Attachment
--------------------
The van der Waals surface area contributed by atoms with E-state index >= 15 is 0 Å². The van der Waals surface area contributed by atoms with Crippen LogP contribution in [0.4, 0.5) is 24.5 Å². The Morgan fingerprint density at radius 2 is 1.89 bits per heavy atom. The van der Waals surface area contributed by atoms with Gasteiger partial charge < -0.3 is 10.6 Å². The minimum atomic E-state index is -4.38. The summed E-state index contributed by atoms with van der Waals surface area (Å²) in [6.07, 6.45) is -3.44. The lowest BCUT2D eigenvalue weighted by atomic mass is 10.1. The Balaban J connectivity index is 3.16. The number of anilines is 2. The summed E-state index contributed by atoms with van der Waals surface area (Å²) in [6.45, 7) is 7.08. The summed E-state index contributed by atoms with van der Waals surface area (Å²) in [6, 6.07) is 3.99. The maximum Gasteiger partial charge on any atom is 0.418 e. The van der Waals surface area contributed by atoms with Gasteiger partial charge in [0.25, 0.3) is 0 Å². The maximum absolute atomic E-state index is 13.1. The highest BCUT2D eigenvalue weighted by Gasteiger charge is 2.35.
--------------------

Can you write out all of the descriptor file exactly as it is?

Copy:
The van der Waals surface area contributed by atoms with E-state index >= 15 is 0 Å². The van der Waals surface area contributed by atoms with Crippen LogP contribution in [0.4, 0.5) is 24.5 Å². The Morgan fingerprint density at radius 2 is 1.89 bits per heavy atom. The van der Waals surface area contributed by atoms with Gasteiger partial charge < -0.3 is 10.6 Å². The minimum atomic E-state index is -4.38. The summed E-state index contributed by atoms with van der Waals surface area (Å²) in [6.07, 6.45) is -3.44. The lowest BCUT2D eigenvalue weighted by atomic mass is 10.1. The Balaban J connectivity index is 3.16. The number of anilines is 2. The summed E-state index contributed by atoms with van der Waals surface area (Å²) in [6.45, 7) is 7.08. The summed E-state index contributed by atoms with van der Waals surface area (Å²) in [6, 6.07) is 3.99. The maximum Gasteiger partial charge on any atom is 0.418 e. The van der Waals surface area contributed by atoms with Gasteiger partial charge in [0.25, 0.3) is 0 Å². The maximum absolute atomic E-state index is 13.1. The highest BCUT2D eigenvalue weighted by Gasteiger charge is 2.35.